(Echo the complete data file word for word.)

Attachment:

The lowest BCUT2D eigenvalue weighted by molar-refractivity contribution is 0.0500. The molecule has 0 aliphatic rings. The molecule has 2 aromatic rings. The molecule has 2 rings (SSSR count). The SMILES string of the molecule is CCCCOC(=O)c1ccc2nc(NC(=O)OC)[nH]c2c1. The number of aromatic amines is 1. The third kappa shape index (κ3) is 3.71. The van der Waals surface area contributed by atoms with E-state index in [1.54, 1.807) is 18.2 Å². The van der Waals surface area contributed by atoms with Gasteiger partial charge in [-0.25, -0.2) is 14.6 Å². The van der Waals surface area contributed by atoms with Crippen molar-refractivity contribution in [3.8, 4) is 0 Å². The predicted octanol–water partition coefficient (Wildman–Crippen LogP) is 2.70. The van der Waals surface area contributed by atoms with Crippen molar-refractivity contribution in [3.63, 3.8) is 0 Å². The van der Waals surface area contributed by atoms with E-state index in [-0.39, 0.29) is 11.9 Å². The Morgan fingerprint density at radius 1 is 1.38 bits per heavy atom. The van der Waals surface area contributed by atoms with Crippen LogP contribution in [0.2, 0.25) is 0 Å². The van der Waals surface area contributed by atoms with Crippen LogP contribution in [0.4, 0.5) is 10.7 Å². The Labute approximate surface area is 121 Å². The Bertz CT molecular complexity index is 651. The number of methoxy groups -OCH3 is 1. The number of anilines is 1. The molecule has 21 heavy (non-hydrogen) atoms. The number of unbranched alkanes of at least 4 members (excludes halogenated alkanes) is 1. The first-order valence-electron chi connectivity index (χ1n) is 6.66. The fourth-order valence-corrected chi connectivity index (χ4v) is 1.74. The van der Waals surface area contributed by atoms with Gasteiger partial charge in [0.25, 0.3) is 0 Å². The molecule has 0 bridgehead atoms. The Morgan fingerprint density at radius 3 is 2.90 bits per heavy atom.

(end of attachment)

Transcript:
The lowest BCUT2D eigenvalue weighted by molar-refractivity contribution is 0.0500. The molecule has 0 aliphatic rings. The molecule has 2 aromatic rings. The molecule has 2 rings (SSSR count). The SMILES string of the molecule is CCCCOC(=O)c1ccc2nc(NC(=O)OC)[nH]c2c1. The number of aromatic amines is 1. The third kappa shape index (κ3) is 3.71. The van der Waals surface area contributed by atoms with E-state index in [1.54, 1.807) is 18.2 Å². The van der Waals surface area contributed by atoms with Gasteiger partial charge in [-0.25, -0.2) is 14.6 Å². The van der Waals surface area contributed by atoms with Crippen molar-refractivity contribution in [3.8, 4) is 0 Å². The predicted octanol–water partition coefficient (Wildman–Crippen LogP) is 2.70. The van der Waals surface area contributed by atoms with Crippen molar-refractivity contribution in [3.63, 3.8) is 0 Å². The van der Waals surface area contributed by atoms with E-state index in [-0.39, 0.29) is 11.9 Å². The Morgan fingerprint density at radius 1 is 1.38 bits per heavy atom. The van der Waals surface area contributed by atoms with Crippen LogP contribution in [0.2, 0.25) is 0 Å². The van der Waals surface area contributed by atoms with Crippen LogP contribution in [0.4, 0.5) is 10.7 Å². The Labute approximate surface area is 121 Å². The Bertz CT molecular complexity index is 651. The number of methoxy groups -OCH3 is 1. The number of anilines is 1. The molecule has 21 heavy (non-hydrogen) atoms. The number of unbranched alkanes of at least 4 members (excludes halogenated alkanes) is 1. The first-order valence-electron chi connectivity index (χ1n) is 6.66. The fourth-order valence-corrected chi connectivity index (χ4v) is 1.74. The van der Waals surface area contributed by atoms with Gasteiger partial charge in [0.25, 0.3) is 0 Å². The molecule has 0 bridgehead atoms. The Morgan fingerprint density at radius 3 is 2.90 bits per heavy atom.